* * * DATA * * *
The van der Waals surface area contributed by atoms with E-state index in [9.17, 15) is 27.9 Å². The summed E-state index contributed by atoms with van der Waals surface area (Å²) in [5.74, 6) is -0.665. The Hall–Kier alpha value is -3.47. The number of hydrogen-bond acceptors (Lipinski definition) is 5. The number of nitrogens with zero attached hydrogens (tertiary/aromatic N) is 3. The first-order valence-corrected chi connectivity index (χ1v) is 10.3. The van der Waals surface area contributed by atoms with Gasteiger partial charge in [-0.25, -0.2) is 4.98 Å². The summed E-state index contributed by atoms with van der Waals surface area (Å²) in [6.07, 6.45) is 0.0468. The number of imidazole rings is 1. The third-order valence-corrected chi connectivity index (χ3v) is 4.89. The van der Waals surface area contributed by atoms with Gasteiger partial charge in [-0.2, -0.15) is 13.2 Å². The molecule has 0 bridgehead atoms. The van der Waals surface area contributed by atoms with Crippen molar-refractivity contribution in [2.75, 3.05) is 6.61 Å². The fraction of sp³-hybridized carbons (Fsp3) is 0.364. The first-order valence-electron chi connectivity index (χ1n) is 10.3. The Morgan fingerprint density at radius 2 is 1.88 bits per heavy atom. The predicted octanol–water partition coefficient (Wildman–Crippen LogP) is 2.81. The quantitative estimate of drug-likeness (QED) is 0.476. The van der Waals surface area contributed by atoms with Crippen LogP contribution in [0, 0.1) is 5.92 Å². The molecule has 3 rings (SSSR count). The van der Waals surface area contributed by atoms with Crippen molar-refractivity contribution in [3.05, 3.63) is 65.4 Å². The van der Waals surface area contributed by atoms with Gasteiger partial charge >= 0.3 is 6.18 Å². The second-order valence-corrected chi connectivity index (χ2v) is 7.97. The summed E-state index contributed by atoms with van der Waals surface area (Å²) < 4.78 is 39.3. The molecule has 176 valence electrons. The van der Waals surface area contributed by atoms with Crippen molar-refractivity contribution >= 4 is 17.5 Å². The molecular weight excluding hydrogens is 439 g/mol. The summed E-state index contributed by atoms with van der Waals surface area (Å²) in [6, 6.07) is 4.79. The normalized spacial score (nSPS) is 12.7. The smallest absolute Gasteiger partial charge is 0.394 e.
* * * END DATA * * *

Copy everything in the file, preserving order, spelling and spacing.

The van der Waals surface area contributed by atoms with E-state index in [9.17, 15) is 27.9 Å². The summed E-state index contributed by atoms with van der Waals surface area (Å²) in [5.74, 6) is -0.665. The Hall–Kier alpha value is -3.47. The number of hydrogen-bond acceptors (Lipinski definition) is 5. The number of nitrogens with zero attached hydrogens (tertiary/aromatic N) is 3. The first-order valence-corrected chi connectivity index (χ1v) is 10.3. The van der Waals surface area contributed by atoms with Gasteiger partial charge in [-0.25, -0.2) is 4.98 Å². The summed E-state index contributed by atoms with van der Waals surface area (Å²) in [6.07, 6.45) is 0.0468. The number of imidazole rings is 1. The third-order valence-corrected chi connectivity index (χ3v) is 4.89. The van der Waals surface area contributed by atoms with Gasteiger partial charge in [-0.2, -0.15) is 13.2 Å². The molecule has 0 bridgehead atoms. The van der Waals surface area contributed by atoms with Crippen molar-refractivity contribution in [2.75, 3.05) is 6.61 Å². The fraction of sp³-hybridized carbons (Fsp3) is 0.364. The first-order valence-electron chi connectivity index (χ1n) is 10.3. The Morgan fingerprint density at radius 2 is 1.88 bits per heavy atom. The predicted octanol–water partition coefficient (Wildman–Crippen LogP) is 2.81. The quantitative estimate of drug-likeness (QED) is 0.476. The van der Waals surface area contributed by atoms with Crippen LogP contribution in [0, 0.1) is 5.92 Å². The molecule has 3 rings (SSSR count). The van der Waals surface area contributed by atoms with Crippen molar-refractivity contribution in [3.05, 3.63) is 65.4 Å². The van der Waals surface area contributed by atoms with Gasteiger partial charge >= 0.3 is 6.18 Å². The second-order valence-corrected chi connectivity index (χ2v) is 7.97. The summed E-state index contributed by atoms with van der Waals surface area (Å²) < 4.78 is 39.3. The molecule has 176 valence electrons. The van der Waals surface area contributed by atoms with Crippen molar-refractivity contribution >= 4 is 17.5 Å². The molecular weight excluding hydrogens is 439 g/mol. The summed E-state index contributed by atoms with van der Waals surface area (Å²) in [6, 6.07) is 4.79. The normalized spacial score (nSPS) is 12.7. The smallest absolute Gasteiger partial charge is 0.394 e.